Have you ever been driving on a long stretch of highway, and your mind just started wandering as you watch what seems like an endless line of pavement and fields in front of you? Suddenly, you notice a state trooper vehicle is behind you with lights flashing. You pull over, and the trooper tells you that she’s been signaling to you to pull over for several minutes. Before you know it, you’re being charged with eluding a law enforcement officer.
Essentially, eluding means failing to comply with a police officer’s order while you’re driving. That may mean that a police officer either visibly or audibly signaled you to stop your car, and you didn’t do it. A visible or audible signal could include flashing the police cruiser’s lights or using its siren to let you know to pull over and stop. Eluding also can mean that you failed to obey the orders of an officer who is directing traffic.
An eluding charge in Ohio can be very serious. The possible long-term consequences of an eluding conviction can include:
- A jail or prison sentence
- Expensive fines
- Loss of your driver’s license — possibly for life
- Six (6) points on your driver’s license
- Loss of your commercial driver’s license
- A permanent criminal record that could affect your ability to find or keep a job
- More expensive car insurance premiums
However, it may be possible to avoid some or all of those consequences with the help of an experienced Ohio traffic defense lawyer. A lawyer may be able to help you fight the charge and get your eluding case dismissed, or get your charge or penalties reduced.
Penalties for an Ohio Eluding Conviction
Under Ohio Rev. Code 2921.331, eluding can be a misdemeanor or a felony depending on the circumstances of your offense.
Eluding is a 1st degree misdemeanor punishable by up to 180 days in jail and a fine of up to $1,000 when you are convicted of:
- Failing to comply with the order or direction of an officer who has the authority to direct, control, or regulate traffic
- You willfully elude or flee from an officer who signals to you to stop your vehicle
Eluding can be a 4th degree felony punishable by 6 to 18 months of incarceration and a fine of up to $5,000 when your eluding charge involved fleeing immediately after committing a felony.
An eluding conviction can be a 3rd degree felony punishable by 9 to 36 months of incarceration and a fine of up to $10,000 when cause serious physical harm to people or property while eluding or fleeing, or you caused a substantial risk of serious physical harm to people or property.
Drivers License Suspension
In addition to jail or prison time, you face a driver’s license suspension if you’re convicted of eluding or fleeing in Ohio. The suspension period you face will depend on whether your eluding charge is a misdemeanor or felony, and whether you have any prior eluding convictions.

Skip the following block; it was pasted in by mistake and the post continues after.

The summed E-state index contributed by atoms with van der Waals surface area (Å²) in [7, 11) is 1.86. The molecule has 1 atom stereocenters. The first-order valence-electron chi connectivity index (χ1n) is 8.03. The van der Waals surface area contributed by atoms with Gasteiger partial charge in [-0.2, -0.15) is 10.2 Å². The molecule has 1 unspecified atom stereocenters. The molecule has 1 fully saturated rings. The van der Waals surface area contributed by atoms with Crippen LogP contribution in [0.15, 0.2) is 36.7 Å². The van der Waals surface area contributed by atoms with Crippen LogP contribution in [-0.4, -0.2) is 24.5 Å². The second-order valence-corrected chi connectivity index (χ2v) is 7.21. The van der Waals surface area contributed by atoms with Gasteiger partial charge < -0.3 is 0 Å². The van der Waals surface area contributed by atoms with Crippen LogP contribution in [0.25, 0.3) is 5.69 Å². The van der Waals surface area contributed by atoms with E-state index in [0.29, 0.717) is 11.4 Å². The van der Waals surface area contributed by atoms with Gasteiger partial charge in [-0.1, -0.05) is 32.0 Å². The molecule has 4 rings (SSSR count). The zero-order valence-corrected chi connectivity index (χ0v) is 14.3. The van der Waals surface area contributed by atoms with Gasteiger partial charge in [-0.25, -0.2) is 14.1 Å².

- Misdemeanor Eluding — For a first conviction of misdemeanor eluding, your license will be suspended for 6 months to 3 years. You may be able to get limited driving privileges during your suspension period.
- Felony Eluding — For a first conviction of felony eluding, your license will be suspended for 3 years to life. Limited driving privileges are not permitted under Ohio law when you are convicted of felony eluding, and you have to serve at least 3 years of your driver’s license suspension.
- Prior Eluding Conviction — If you have any type of prior conviction for eluding, your driver’s license is suspended for life. A court is not permitted to suspend any portion of that suspension, and there is no option for limited driving privileges.
Defending Your Cincinnati Eluding Charge
If you’ve been charged with eluding in Cincinnati or the surrounding area, you may be feeling fear and uncertainty. You may wonder what’s going to happen to you, and worry that you might be convicted for something that was just a simple mistake.
You may actually have a number of options for fighting your eluding or fleeing charge with the help of a good Cincinnati traffic defense lawyer. For example, you may have a defense to an eluding charge if you can demonstrate that you didn’t know the officer had signaled to you to stop. In order to convict you of eluding, a prosecutor has to prove beyond a reasonable doubt that you knowingly and willfully disobeyed an officer’s direction. But what if you didn’t see the officer?
There’s a psychological phenomenon called “inattention blindness” in which it’s common for people who are focused on one task to simply fail to see something else that crosses their field of vision. One classic experiment involved having people count how many times someone passed a basketball, and then having someone else walk through the room in a gorilla suit. The person who was doing the counting was paying attention to the basketball and completely failed to perceive the gorilla — something so unusual that you would expect someone to notice.
If your attention is focused on the road — as it should be when you’re driving — it may be possible that you don’t notice flashing lights behind you. You may be the victim of inattention blindness. However, if you don’t immediately respond to the officer’s signal to pull over, you can be charged with eluding.
That’s just one example of a possible argument that a skilled Ohio traffic defense attorney could make in an eluding case. Every case is unique, and the defense strategy that might work for you will depend on the circumstances of your charge, and the facts and evidence being used against you. Call a Cincinnati defense lawyer today if you want to know your options for fighting your Ohio eluding charge.